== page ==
Saturday, June 27, 2009

Requiem for the Angels

The high drama in Iran is beginning to seem like a bad dream, as it fades out of the news, eclipsed in part by Michael Jackson's sudden death. and also in part by South Carolina Governor Mark Sanford's hormonal escapade in Argentina. Sadly, the brave protesters, now in constant danger of being bludgeoned, arrested, tortured, or just plain disappeared, have largely left the streets. And who can blame them? Who can stand up to being pursued by terrifying bands of paramilitary Basiji's--gonzo Medusas armed with bulletproof plexiglas shields and electric batons, whose mobilization capacity is nearly a million--with instructions from above to kill on sight? Any challenge to the regime has now been declared, not just illegal, but punishable by death. Leaders of the unrest, according to the most recent sound of things, may be eligible for execution. It's the same old eternal order of "demonic males" all over again, glorying in their own gruesome thuggery.

It has been an incredible thing to watch history unfolding in real time. But what started as something inspirational--a huge, self-organizing, morphic field of individuals demanding justice and the right to a fair election--has changed into a nightmarish requiem scenario of scissor-sharp brutality beyond all frontiers of human decency. Watching a boot come down on a human face in real time, as Andrew Sullivan has put it, is "more than frustrating," given one's helplessness to do anything but be an aroused witness. "My own sense of helplessness," he confesses, "is abated by blogging manically. It's all I know to do." Ditto Io. (That's Italian for "me, too.") Sullivan suggests that the Iranian people revealed who they are during these past few weeks--and it is something akin to messenger angels, now tragically stripped of wings, who have had everything taken away from them.

In the past day or two, the regime has been accusing "foreign powers" of having mobilized these forces and meddled in Iran's internal affairs--everyone from Barack Obama to the BBC and the CIA. Of course we've seen our President bend over backwards to stay out of it. But the truth is, when Obama went to Cairo, and also reached out in other ways to the Middle East, he did masterfully alter the dynamics of things just by dint of who he is. And the mullahs know it. By his own account, trying to promote the mutual understanding that we all share common hopes and dreams as human beings is not just a belief for Obama. It's in his DNA. It's who he is. And, as he suggested so characteristically in a campaign speech way back in Iowa:

"The one thing I'm absolutely certain of is...that ultimately the country changes when millions of people come together, and speak out on behalf of change. Because when ordinary citizens are awakened they accomplish extraordinary things." That is the seed he plants wherever he goes, the message he brings. And then he primes the pump. He paves the way for those extraordinary things to happen.

At least, that is what the Thesaurus told me. I'd already done a reading on Obama-- asking where is he at? how is he doing? etc.--several days before I attempted a second one on Ahmadinejad (see my previous blog). The response about Obama had been every bit as cogent and insightful as the one about Ahmadinejad: (Don't ask me to explain why this works--it just does.) The heading this time was "PREPAREDNESS':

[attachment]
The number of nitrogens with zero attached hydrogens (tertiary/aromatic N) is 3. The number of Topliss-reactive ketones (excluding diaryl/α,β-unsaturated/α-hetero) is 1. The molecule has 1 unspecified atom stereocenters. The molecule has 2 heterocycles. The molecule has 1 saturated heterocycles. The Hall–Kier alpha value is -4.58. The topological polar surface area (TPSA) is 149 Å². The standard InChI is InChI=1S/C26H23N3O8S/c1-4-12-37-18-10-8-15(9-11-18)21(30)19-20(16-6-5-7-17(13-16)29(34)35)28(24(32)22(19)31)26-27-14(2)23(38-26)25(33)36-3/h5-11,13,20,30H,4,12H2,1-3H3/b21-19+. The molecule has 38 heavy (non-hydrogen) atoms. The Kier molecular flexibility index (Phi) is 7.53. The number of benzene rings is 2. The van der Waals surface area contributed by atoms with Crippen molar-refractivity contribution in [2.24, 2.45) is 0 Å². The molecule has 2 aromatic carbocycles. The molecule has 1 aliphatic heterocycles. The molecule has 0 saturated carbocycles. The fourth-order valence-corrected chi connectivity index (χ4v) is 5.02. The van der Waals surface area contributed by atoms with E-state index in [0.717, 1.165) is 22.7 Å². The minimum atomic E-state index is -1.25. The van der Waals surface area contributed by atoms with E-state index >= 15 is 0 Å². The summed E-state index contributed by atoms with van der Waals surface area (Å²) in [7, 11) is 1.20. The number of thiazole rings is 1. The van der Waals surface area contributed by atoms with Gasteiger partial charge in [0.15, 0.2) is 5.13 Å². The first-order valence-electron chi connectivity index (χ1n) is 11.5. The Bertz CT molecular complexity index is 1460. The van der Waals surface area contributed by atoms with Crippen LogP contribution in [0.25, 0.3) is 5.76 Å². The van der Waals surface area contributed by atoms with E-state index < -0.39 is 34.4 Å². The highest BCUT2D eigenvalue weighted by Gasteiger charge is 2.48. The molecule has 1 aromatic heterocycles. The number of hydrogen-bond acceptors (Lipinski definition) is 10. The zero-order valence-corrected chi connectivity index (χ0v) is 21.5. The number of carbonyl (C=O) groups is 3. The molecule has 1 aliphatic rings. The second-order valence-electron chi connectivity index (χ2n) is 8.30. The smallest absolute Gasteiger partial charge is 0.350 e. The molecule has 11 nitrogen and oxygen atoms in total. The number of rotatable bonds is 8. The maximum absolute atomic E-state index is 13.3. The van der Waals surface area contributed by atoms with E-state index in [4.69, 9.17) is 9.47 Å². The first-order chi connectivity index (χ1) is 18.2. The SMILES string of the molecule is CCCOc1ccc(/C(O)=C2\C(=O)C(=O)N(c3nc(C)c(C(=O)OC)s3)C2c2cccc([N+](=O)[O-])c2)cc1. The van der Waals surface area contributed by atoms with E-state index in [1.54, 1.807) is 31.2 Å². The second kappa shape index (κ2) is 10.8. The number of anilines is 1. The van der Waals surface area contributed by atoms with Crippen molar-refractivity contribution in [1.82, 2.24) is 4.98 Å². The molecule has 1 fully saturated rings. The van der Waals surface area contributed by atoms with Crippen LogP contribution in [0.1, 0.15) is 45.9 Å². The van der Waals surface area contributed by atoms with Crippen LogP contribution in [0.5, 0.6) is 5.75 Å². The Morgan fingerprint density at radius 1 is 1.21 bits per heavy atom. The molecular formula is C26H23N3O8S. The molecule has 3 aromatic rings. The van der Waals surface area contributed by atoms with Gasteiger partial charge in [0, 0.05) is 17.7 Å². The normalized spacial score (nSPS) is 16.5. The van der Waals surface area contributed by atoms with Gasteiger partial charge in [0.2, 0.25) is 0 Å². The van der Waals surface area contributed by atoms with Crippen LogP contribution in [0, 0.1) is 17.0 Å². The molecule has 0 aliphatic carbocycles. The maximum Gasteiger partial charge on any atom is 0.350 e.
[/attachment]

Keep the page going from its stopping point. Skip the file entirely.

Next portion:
preparing, making ready, clearing the decks, preliminary steps, priming, loading, mobilization; spadework, groundwork, foundation, blueprint, prototype; hatching, incubation, cultivation, tillage, sowing, planting; preparer, coach, trainer, torch-bearer, trail-blazer, pioneer, bridge-builder; pave the way, show the way, lead up to, lay the foundation, do the groundwork, provide the basis, put in working order, tee up; cock, prime, load, crank up, get into gear.

That's exactly who he is, exactly what he does. In Cairo, in this new era of political and economic connectivity, he provided a foundation, and then he cranked it all up. As Carl Owen wrote in Politico: ""OK, let me see if I've got this right. Since Barack Obama has taken the presidential oath of office we have witnessed: a) Hezbollah lose a shoo-in election in Lebanon, b) Pakistan begin serious efforts to control the Taliban and al Qaeda elements inside its borders, c) Netanyahu of Israel mumble support about a two state solution and rethink settlements and, d) A major awakening of the Iranian citizenry against the heavy-handedness of the mullahs. .. I don't know if all this is the results of one speech in Cairo by the President but if it is I hope he gives a second, and soon."

So now that Ahmi-Khatami have shown their true colors (definitely not green), where does this leave U.S.-Iranian relations? Certainly it has badly skewed the equation. As Joe Klein comments in the current issue of Time magazine, "Whether or not to negotiate, now that the Iranian government has disgraced itself in the eyes of the world, is sure to be a defining moment for the Obama Administration."

From where I sit, it seems like the hurtling towards apocalyptic-nuclear scenarios has just accelerated big time, and that 2012 could well arrive before some of us make it to the old-folks home.

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